Many years ago
The boy ran for his life, his heart pounding like a thundering drum as the beast chased him in the dark. He never thought his day would end, or that his life would end as a meal. He ran with everything he had. He had to live. His mother depended on him. No brothers, no sisters—he had to survive for her.
Mr. Tolbert gave him extra money to work late. He let him earn extra money by staying late, cleaning the equipment, and putting everything up. His mother needed the money; she needed medicine.
He’d worked for the man for several years, every day after school and during the summer, working in the fields. He argued with his mother about it. He told her he should quit school. That way he could work more. He argued that most of his friends had quit. She told him no, in her tone that meant there was no room for discussion. The discussion was over. Instead, he asked to work longer hours. Mr.
Tolbert let him stay, cleaning to earn more money.
He walked home under the full moon, only three miles. He didn’t mind the walk; he had his slingshot with him and hoped he would run across a rabbit on the way. He could bring it home to his mother. She would be proud of him, and they could have a rabbit the next night.
He slung his shoes over his shoulder, Mr. Tolbert wouldn’t let them work without them, and he didn’t want to wear them out on his walk home. The road was well-used, with very few stones, so it was fine. He listened for anything moving in the dark, waiting for something to move, his slingshot in one hand and a small, smooth stone in the other. His hopes were for a rabbit, but he would settle for a possum. He could stun it with the slingshot and finish it with his knife, like many other times.
The wind blew softly. It was a clear night under the full bright moon illuminating the road. A rustling in the woods came from behind him. He turned in time to see a rabbit dart across the road. Its feet barely touched the ground as it ran. The boy couldn’t get his slingshot up in time.
Another rabbit darted across the road, smaller but moving even faster. He tried to hit it, firing one quick, unprepared shot. It was moving too fast. He held no real hope of hitting it.
More movement in the brush—something large, moving fast. The tops of small bushes moved, shaken by the passing of something. His heart raced. A large, dark brown shape leaped over the brush at the road’s edge. It landed in the middle of the road less than twenty feet from him, its dark coat with a streak of black trailing down its back to the tip of its white tail. The deer’s white tail was high in the air as it blew at him. The boy wished he had a gun, a rifle. He and his mother could eat for a long time on such an animal. The deer’s tail flipped twice; two more deer bounded across the road, leaping with elegance and grace as they lightly touched the ground before bouncing back to the other side of the road.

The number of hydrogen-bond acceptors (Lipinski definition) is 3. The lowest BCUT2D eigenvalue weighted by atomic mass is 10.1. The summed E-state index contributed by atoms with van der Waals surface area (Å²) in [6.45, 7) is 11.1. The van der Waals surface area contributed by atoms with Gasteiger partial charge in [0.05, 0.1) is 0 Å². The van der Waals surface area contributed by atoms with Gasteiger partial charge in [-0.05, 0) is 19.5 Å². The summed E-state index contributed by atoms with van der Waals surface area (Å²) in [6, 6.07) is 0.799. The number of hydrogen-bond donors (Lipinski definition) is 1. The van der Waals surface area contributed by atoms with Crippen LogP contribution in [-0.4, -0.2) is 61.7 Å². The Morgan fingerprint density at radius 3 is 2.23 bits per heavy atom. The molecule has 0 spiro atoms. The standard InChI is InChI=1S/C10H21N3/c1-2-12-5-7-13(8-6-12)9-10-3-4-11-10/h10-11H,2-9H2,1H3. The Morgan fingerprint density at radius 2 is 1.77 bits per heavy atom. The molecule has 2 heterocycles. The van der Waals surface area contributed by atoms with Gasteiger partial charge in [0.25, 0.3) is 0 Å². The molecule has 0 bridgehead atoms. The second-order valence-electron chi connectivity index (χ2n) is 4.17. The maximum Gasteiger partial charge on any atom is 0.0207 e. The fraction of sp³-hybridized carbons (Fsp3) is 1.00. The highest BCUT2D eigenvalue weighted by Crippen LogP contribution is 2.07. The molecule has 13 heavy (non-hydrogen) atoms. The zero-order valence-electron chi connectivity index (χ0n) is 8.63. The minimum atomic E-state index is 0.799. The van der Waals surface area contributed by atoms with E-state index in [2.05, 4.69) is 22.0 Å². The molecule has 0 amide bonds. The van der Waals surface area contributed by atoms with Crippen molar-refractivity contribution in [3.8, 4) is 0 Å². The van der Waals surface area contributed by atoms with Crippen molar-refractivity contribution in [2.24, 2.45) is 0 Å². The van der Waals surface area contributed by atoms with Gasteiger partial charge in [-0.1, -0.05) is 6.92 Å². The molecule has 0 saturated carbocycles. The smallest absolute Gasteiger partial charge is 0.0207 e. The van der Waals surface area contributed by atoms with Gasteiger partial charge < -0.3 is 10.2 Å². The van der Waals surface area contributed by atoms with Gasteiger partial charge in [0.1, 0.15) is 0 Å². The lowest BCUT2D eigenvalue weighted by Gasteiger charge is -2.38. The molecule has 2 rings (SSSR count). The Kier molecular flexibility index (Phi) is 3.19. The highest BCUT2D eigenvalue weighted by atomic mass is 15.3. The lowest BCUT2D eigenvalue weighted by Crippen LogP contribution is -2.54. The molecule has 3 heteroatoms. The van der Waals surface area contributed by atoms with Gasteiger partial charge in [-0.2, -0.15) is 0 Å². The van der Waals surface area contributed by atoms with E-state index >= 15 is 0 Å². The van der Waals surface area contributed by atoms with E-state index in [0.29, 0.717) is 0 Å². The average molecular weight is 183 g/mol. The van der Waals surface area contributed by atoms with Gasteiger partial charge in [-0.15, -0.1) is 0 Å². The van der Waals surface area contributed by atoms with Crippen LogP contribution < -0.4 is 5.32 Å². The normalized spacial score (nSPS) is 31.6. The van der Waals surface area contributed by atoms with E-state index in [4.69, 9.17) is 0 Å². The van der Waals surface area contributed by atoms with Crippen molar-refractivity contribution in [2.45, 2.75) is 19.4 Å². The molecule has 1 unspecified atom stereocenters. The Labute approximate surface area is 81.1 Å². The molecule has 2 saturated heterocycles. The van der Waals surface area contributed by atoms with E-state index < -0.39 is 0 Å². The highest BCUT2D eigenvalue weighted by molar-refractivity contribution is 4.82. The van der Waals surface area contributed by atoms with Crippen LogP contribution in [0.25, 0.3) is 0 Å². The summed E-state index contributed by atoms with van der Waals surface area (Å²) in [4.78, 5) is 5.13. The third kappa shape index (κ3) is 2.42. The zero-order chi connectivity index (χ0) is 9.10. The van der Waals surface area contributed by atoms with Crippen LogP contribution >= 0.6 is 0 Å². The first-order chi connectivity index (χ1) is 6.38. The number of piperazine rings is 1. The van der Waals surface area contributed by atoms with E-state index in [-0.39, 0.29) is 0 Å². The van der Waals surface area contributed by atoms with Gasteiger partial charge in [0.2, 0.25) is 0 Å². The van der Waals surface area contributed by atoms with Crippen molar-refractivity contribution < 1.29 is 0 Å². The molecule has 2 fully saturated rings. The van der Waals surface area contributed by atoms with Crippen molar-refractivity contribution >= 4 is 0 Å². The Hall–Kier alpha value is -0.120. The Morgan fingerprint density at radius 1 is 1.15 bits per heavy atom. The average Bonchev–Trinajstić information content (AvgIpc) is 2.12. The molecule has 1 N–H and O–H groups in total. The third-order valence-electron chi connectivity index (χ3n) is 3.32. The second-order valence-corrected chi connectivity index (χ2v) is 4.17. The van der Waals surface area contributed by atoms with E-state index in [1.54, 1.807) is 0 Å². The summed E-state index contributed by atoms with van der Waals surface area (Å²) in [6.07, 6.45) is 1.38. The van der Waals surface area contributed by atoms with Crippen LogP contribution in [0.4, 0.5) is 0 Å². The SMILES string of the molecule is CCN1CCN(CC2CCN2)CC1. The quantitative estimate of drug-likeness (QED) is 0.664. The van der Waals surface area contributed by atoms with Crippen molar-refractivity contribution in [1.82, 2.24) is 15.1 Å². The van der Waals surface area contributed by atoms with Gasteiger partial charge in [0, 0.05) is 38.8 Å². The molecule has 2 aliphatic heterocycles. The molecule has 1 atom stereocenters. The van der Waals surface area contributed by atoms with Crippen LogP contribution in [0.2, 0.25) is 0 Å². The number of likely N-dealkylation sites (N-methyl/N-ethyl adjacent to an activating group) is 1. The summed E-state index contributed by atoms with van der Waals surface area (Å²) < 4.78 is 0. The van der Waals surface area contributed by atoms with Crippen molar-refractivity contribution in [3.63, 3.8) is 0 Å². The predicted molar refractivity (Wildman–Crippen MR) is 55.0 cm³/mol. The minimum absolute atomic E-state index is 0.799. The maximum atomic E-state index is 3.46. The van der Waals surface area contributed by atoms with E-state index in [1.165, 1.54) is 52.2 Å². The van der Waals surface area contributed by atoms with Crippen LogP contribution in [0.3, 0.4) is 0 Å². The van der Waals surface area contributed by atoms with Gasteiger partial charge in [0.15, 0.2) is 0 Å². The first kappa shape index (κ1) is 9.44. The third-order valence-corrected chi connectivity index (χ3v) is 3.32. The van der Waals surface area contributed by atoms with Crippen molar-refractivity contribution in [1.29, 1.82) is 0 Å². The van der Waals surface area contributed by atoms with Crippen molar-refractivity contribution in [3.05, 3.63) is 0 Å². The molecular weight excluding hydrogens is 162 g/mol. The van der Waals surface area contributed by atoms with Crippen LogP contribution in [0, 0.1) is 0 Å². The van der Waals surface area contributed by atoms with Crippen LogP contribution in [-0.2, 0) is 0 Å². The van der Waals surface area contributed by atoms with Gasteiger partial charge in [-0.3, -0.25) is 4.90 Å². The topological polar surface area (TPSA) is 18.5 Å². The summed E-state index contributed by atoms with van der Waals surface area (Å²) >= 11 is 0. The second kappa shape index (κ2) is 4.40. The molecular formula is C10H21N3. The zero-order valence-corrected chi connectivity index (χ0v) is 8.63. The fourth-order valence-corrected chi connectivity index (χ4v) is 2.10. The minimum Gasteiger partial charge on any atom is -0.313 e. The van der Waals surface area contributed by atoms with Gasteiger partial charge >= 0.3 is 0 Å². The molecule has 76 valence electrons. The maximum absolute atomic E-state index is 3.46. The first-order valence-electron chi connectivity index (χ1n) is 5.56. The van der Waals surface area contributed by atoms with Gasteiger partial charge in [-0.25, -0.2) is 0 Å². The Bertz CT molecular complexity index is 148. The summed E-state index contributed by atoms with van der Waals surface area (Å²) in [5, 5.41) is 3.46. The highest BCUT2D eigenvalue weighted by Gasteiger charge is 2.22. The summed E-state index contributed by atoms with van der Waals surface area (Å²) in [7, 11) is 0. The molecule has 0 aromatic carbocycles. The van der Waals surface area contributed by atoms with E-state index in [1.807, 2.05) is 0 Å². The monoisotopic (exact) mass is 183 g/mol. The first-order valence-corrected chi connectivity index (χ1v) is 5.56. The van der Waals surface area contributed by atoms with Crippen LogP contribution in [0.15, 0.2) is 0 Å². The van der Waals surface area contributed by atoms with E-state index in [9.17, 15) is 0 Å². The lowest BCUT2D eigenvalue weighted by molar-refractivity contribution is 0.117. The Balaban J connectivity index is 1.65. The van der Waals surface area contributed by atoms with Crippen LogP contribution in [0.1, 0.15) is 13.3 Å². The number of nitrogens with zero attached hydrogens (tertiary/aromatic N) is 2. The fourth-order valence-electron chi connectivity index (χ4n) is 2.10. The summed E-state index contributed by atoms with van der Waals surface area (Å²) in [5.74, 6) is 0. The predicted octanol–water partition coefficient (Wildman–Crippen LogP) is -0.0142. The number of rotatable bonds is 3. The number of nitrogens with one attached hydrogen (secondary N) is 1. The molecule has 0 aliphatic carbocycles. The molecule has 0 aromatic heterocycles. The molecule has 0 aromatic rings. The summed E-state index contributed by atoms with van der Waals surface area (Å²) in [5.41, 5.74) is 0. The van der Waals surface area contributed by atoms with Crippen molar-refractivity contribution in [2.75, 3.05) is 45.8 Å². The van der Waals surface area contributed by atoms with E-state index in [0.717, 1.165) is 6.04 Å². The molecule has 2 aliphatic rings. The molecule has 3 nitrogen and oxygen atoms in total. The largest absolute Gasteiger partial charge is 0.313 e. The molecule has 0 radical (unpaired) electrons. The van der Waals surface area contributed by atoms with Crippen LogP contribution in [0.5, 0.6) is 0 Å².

A stray thought ran through the boy’s head: Just what were they running from…a panther? But they were rare. He personally had never seen a live one.
Before he could ponder further, more sounds came from the woods. The deer’s tail flipped once again as it leaped into the air, passing over the edge and into the woods. The entire encounter lasted seconds, from the first rabbit to the deer slipping away.
The tops of the small bushes moved, no simple shake like a deer. Something massive moved through the woods, like a giant tramping through a village. It moved with purpose as it plowed through everything in its path.
Another deer leapt into the air, its head arched, its legs stretched out, reaching for the freedom just beyond its grasp. The beast came out of the woods like a bullet. Its momentum carried it into the deer as it jumped. They collided. The beast engulfed the deer as it crossed over to the other side of the road. The deer cried out, a simple muffled scream of pain.
No sound, no movement. Nothing happened.
The boy ran.
Never before had he seen or heard of something that big, moving that fast. He’d heard the stories of black bears, but even they were nothing compared to that. It was massive and moved faster than anything he had ever seen. He would run all the way home and tell his mother. She would know what it was.
He glanced back at the spot the creature landed on the other side of the road. Just out of sight, he couldn’t see it. That made it so much worse. He only saw a glimpse of its large teeth and thick fur.